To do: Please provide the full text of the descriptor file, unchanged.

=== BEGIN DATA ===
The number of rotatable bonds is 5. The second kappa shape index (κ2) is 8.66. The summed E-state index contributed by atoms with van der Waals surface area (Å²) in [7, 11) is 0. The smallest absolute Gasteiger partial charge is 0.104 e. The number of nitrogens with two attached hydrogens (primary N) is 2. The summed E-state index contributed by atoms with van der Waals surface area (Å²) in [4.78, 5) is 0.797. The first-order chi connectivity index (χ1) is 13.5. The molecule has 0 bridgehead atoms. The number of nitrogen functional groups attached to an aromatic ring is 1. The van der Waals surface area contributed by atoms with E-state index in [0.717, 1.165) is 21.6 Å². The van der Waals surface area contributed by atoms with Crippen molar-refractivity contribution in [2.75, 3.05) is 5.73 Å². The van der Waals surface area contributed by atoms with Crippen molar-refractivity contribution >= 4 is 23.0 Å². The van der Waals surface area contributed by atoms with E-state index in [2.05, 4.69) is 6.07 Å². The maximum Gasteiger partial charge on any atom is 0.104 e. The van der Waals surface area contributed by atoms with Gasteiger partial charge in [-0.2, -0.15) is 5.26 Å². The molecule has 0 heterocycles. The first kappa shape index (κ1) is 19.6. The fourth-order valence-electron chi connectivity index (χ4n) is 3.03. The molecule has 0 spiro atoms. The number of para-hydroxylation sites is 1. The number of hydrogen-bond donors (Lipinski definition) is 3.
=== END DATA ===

The number of rotatable bonds is 5. The second kappa shape index (κ2) is 8.66. The summed E-state index contributed by atoms with van der Waals surface area (Å²) in [7, 11) is 0. The smallest absolute Gasteiger partial charge is 0.104 e. The number of nitrogens with two attached hydrogens (primary N) is 2. The summed E-state index contributed by atoms with van der Waals surface area (Å²) in [4.78, 5) is 0.797. The first-order chi connectivity index (χ1) is 13.5. The molecule has 0 bridgehead atoms. The number of nitrogen functional groups attached to an aromatic ring is 1. The van der Waals surface area contributed by atoms with E-state index in [0.717, 1.165) is 21.6 Å². The van der Waals surface area contributed by atoms with Crippen molar-refractivity contribution in [2.75, 3.05) is 5.73 Å². The van der Waals surface area contributed by atoms with Crippen molar-refractivity contribution >= 4 is 23.0 Å². The van der Waals surface area contributed by atoms with E-state index in [2.05, 4.69) is 6.07 Å². The maximum Gasteiger partial charge on any atom is 0.104 e. The van der Waals surface area contributed by atoms with Gasteiger partial charge in [-0.2, -0.15) is 5.26 Å². The molecule has 0 heterocycles. The first kappa shape index (κ1) is 19.6. The fourth-order valence-electron chi connectivity index (χ4n) is 3.03. The molecule has 0 spiro atoms. The number of para-hydroxylation sites is 1. The number of hydrogen-bond donors (Lipinski definition) is 3.